Frustrated, I went to my mentor at the time, and had a real long conversation. In the midst of that conversation, my mentor laughed and said, “I can’t stand that stuff either.” I was no longer alone, but more importantly, I found that my spiritual expressions were just as valid, though maybe more nontraditional.
No matter what spiritual practices that you engage with, if you are not able to connect with God and others, it is not much of a spiritual practice. Moreover, if you get stuck in spiritual practices that do not bring you to a relationship with God, then you run the risk of losing faith because of the frustration that comes from not connecting with God.
At the root of so many of the conversations about faith, it is not the faith, but the practices that really cause the issues. We are told from a very early age that our faith is just that: ours! But we forget that. Faith is not a commodity and is never static. This is why it changes so much, and why one needs to view it as a relationship. If your spiritual practices help to build on that relationship, then that is awesome. But if they don’t, then we need to figure out how to make that happen, and where the disconnect is between your spiritual practice and your faith.
As we continue to look at faith, two of the most fundamental elements of faith are understanding and trust. Yes, that is also the core of good relationships, and in that, there is a link. When we have a relationship with God, we have a strong faith. When we seek understanding and trust in God, we have faith. For most of us, faith is not static. There are times when we have a strong faith, and other times when it is weak.
As clergy, there are many times when we are lost in our faith. I often like to say it is the times when our faith is more of an intellectual thing than a heart thing. Early on in my ministry, this was very true. After the first year of my ministry, and all of the difficulties that came with working with a congregation that had suffered from having two consecutive pastors die while serving the church, I knew I had faith, but it was something that was more like going through the motions of faith, not the passionate faith I had earlier in my life.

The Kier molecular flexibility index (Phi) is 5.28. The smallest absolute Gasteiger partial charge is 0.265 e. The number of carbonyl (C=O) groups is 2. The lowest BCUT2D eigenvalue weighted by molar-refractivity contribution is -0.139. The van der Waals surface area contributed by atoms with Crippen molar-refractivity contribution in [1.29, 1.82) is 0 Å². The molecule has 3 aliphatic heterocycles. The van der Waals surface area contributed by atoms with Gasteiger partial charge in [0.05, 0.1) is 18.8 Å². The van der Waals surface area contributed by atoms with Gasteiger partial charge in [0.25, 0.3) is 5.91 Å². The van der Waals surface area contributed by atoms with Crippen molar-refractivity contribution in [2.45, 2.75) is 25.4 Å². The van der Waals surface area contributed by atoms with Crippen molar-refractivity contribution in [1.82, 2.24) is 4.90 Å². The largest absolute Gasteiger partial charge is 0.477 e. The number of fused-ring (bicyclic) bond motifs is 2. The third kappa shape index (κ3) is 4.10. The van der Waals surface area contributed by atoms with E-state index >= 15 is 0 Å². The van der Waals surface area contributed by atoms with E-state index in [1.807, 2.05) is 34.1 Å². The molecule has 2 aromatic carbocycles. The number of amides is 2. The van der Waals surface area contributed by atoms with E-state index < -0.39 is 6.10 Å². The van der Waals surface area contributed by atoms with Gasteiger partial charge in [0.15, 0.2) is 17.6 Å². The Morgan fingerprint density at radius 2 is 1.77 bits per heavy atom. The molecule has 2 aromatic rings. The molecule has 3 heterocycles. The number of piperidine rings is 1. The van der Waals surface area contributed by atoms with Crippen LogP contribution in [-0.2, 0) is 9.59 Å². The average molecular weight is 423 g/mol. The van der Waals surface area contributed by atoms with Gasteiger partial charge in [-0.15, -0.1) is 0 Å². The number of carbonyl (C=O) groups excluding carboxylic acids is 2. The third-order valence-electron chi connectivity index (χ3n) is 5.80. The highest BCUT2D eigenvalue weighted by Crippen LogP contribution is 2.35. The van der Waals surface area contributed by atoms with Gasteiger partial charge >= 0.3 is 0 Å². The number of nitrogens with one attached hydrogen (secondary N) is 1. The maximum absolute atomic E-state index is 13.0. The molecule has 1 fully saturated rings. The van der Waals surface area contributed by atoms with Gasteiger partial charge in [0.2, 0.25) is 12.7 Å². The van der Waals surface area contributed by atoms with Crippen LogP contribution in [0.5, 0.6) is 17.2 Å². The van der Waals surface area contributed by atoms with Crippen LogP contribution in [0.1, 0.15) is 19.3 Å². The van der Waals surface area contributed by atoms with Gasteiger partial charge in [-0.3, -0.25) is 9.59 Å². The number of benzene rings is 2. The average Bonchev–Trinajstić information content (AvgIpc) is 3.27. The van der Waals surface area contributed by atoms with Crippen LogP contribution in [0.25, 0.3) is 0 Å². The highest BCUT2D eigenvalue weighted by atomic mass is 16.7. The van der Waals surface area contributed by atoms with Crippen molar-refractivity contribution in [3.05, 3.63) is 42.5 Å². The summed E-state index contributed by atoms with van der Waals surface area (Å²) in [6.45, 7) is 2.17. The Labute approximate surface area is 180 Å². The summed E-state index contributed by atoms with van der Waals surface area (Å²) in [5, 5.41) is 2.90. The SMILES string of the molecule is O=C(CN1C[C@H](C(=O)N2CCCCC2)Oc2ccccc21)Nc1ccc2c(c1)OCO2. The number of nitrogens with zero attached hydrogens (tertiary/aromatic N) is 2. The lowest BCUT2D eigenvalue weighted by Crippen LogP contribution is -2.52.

It was a great frustration because I longed for that faith, but it seemed that no matter what problem arose, I was also always having to prove that I actually knew what I was doing. It made me question not only myself, but also my call. I mean, why would God call me to that position if it was beyond my skill? It was draining! By the end of my first year, I began to understand why so many people leave the ministry within the first year.
I was lucky, though. I had one of the best staffs in the world for a starting pastor. All were both seasoned in the church and gracious. Watching my struggles, my organist Alice asked me when was the last time I read Jeremiah. All young pastors are familiar with Jeremiah. It is something we looked to remind us that God calls all sorts of people, even the young!
At the time of the “call” story of Jeremiah, he is young¾probably in his teens, though we do not exactly know his age. Though young, he is very aware. He knows that the world would only see him as a boy, and as a boy, how was he going to command both respect and the words to lead the people? This is understandable! His hesitancy had nothing to do with his faith, but it had to do with his station and the understanding he had about how others were going to perceive him.
However, when Alice suggested I re-read it, I realized that not only had God called and blessed Jeremiah, but He turned back to Jeremiah, saying, “I know you have doubts about your abilities, but trust me, I know what I am doing, and you will do what you need to do!”
I thought it was interesting to be prompted that way by someone with twice as much church experience than I had years on this earth, but she trusted my call, and knew I just needed to do likewise. More importantly, I needed to trust that God was using me, and that God was doing something bigger than what I could see. God was, but that is another letter!